Sid Nakappan, Senior Consultant at SBI, looks at what to do when your MarTech stack is not delivering your expected ROI.

Too often, CMOs invest in MarTech without clarity on the problems they are trying to solve. The root causes are typically errors in strategic thinking, flawed execution, or both. Unfortunately, few leaders will take the time to understand why your MarTech Stack is not delivering. Leadership sees the big checks you’ve asked for, and the revenue your company is missing. Conversely, a strategically aligned and effectively deployed MarTech stack can advance your career. It can brand you as The CMO who drives the company to make the number.

 

Before you dream about the MarTech possibilities, consider the complexity. Innovation is driving rapid evolutions in the MarTech ecosystem. Emerging technologies like Artificial Intelligence, Chat Bots, Customer Experience, and Digital Transformation Solutions continue to increase optionality. The sheer number of MarTech solutions increased ~7x from 2014, up to nearly 7,000 unique solutions in 2018 – take a look. How do you even begin to evaluate 7,000 technologies? Overwhelmed yet? Don’t be.

 

Having so many options requires laser focus. Don’t chase that shiny object until you and your organization have clarity. But, if you did chase that shiny object, you may still have the opportunity to make things right.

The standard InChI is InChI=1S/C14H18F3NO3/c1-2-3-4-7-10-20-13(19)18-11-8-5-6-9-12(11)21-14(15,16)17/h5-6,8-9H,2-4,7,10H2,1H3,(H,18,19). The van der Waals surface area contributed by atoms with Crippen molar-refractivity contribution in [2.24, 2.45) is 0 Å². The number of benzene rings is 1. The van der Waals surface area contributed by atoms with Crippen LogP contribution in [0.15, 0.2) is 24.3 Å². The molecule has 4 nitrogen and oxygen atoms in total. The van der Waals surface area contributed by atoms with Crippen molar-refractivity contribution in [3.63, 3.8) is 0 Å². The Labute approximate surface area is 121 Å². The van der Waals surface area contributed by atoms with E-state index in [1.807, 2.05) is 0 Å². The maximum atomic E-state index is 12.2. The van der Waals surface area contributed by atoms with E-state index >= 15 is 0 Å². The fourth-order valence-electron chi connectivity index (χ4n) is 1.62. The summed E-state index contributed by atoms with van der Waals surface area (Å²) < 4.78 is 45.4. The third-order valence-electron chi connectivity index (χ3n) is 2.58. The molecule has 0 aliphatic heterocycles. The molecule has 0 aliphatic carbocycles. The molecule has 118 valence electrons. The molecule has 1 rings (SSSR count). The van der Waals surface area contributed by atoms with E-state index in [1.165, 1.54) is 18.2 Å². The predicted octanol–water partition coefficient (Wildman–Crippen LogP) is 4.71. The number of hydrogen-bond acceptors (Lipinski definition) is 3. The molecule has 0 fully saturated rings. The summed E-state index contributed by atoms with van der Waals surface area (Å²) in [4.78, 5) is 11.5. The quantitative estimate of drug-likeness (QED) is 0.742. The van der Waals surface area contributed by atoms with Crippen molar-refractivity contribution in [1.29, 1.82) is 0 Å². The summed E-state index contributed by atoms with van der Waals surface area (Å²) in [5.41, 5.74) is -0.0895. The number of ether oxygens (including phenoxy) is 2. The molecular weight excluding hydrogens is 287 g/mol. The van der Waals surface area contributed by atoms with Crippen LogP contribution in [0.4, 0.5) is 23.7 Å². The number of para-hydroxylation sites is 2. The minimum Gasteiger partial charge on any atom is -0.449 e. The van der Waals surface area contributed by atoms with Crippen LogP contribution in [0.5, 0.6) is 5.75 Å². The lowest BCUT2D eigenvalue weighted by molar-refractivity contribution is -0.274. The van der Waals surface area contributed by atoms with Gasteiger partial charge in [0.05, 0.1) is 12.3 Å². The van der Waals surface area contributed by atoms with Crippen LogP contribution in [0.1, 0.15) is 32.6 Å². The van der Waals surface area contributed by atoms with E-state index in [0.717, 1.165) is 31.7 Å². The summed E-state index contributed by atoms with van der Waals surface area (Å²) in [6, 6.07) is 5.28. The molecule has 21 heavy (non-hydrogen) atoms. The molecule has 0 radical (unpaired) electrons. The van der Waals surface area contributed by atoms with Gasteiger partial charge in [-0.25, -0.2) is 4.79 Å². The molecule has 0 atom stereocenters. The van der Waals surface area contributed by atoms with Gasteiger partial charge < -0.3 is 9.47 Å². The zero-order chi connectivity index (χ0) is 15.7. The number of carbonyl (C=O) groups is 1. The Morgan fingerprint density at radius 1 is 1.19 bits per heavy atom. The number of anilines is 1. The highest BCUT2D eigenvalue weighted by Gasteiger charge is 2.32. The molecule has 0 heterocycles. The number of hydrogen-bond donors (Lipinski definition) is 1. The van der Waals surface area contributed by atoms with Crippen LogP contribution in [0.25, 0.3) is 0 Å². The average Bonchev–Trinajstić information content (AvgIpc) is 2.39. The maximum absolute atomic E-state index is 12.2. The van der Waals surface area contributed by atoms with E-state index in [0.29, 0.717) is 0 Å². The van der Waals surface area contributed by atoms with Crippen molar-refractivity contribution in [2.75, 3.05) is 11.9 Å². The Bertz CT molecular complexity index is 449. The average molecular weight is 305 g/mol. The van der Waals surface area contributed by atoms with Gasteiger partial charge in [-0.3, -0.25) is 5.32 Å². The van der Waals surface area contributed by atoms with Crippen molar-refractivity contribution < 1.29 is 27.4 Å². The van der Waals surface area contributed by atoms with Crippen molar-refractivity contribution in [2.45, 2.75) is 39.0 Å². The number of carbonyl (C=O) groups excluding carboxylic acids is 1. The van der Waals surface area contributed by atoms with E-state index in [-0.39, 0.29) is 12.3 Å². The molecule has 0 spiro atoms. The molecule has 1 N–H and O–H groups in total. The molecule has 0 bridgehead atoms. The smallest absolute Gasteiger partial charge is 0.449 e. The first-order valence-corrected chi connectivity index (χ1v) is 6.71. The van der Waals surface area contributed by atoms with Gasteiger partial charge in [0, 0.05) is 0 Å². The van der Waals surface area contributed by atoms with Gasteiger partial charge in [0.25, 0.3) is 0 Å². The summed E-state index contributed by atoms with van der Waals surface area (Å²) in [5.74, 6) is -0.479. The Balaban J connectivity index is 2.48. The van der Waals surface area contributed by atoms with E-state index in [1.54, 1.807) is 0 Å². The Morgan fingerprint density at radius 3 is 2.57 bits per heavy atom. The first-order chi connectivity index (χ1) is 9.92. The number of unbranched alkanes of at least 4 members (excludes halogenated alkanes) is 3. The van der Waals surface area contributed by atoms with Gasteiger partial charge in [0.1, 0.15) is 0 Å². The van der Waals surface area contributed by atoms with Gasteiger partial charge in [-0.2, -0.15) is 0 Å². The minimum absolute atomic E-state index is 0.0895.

Your ROI Issue Probably Has Little to do with Your MarTech Stack

 

When it comes to why the MarTech stack is not producing, the first step is to identify the problem. Using the image below as a guide, do the following:

 

  1. Write down your Marketing objectives (sample objectives below)
  2. Answer the relevant questions

     

 

The answers to these questions will unearth many root causes within and across technology, process, information (data) and people. If the problem is strategic it must be solved at that level, and revisiting strategy might be worth considering.

 

If the problem is execution related, it is essential to understand and manage the end-to-end marketing processes. Only then can you understand if/how MarTech can be embedded to extract the maximum value. With execution, it is critical to manage dependencies upstream and downstream of where the technology fits within the processes.

 

Realizing Your ROI Depends On How You Solve the Problem

 

Once you have clarity on the problem, aligning you MarTech strategy and executing against your Marketing objectives doesn’t require boiling the ocean. Use the agile framework below to guide rapid strategy development and focused execution.

 

  1. Identify where each problem lies within the potential solutions below
    • Marketing Strategy, MarTech Strategy, and/or MarTech Execution
    • People, process, technology, and/or information
  2. Gain alignment on the solution requirements:
    • The solution requires strategic focus, execution, or both
    • The solution requires adjustments to people, process, technology, and/or information
  3. Drive the solution throughout the organization

     

 

As you move from diagnosis to solutioning, here are a few best practices from top CMOs and Marketing Executives like yourself: